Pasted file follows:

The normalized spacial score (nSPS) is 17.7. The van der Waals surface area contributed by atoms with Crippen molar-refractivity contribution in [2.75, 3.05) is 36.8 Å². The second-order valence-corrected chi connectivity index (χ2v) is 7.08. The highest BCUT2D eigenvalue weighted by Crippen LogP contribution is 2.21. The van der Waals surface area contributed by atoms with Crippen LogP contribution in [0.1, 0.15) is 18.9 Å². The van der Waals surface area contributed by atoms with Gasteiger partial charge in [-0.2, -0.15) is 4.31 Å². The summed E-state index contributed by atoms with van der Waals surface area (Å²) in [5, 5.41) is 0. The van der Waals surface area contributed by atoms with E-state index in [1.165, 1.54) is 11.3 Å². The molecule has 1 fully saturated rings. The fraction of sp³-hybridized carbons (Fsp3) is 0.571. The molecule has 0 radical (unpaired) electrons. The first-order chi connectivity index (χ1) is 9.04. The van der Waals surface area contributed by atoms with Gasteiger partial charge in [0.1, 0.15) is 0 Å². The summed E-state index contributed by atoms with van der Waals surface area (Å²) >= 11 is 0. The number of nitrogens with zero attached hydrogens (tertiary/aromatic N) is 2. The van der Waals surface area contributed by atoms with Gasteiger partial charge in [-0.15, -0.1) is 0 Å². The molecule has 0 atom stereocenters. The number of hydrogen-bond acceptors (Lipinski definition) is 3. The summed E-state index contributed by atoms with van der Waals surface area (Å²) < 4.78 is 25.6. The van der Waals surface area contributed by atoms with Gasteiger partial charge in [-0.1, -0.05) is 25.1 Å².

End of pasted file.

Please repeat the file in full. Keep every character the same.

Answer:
The normalized spacial score (nSPS) is 17.7. The van der Waals surface area contributed by atoms with Crippen molar-refractivity contribution in [2.75, 3.05) is 36.8 Å². The second-order valence-corrected chi connectivity index (χ2v) is 7.08. The highest BCUT2D eigenvalue weighted by Crippen LogP contribution is 2.21. The van der Waals surface area contributed by atoms with Crippen LogP contribution in [0.1, 0.15) is 18.9 Å². The van der Waals surface area contributed by atoms with Gasteiger partial charge in [-0.2, -0.15) is 4.31 Å². The summed E-state index contributed by atoms with van der Waals surface area (Å²) in [5, 5.41) is 0. The van der Waals surface area contributed by atoms with E-state index in [1.165, 1.54) is 11.3 Å². The molecule has 1 fully saturated rings. The fraction of sp³-hybridized carbons (Fsp3) is 0.571. The molecule has 0 radical (unpaired) electrons. The first-order chi connectivity index (χ1) is 9.04. The van der Waals surface area contributed by atoms with Gasteiger partial charge in [0.1, 0.15) is 0 Å². The summed E-state index contributed by atoms with van der Waals surface area (Å²) >= 11 is 0. The number of nitrogens with zero attached hydrogens (tertiary/aromatic N) is 2. The van der Waals surface area contributed by atoms with Gasteiger partial charge in [-0.15, -0.1) is 0 Å². The molecule has 0 atom stereocenters. The number of hydrogen-bond acceptors (Lipinski definition) is 3. The summed E-state index contributed by atoms with van der Waals surface area (Å²) < 4.78 is 25.6. The van der Waals surface area contributed by atoms with Gasteiger partial charge in [-0.1, -0.05) is 25.1 Å².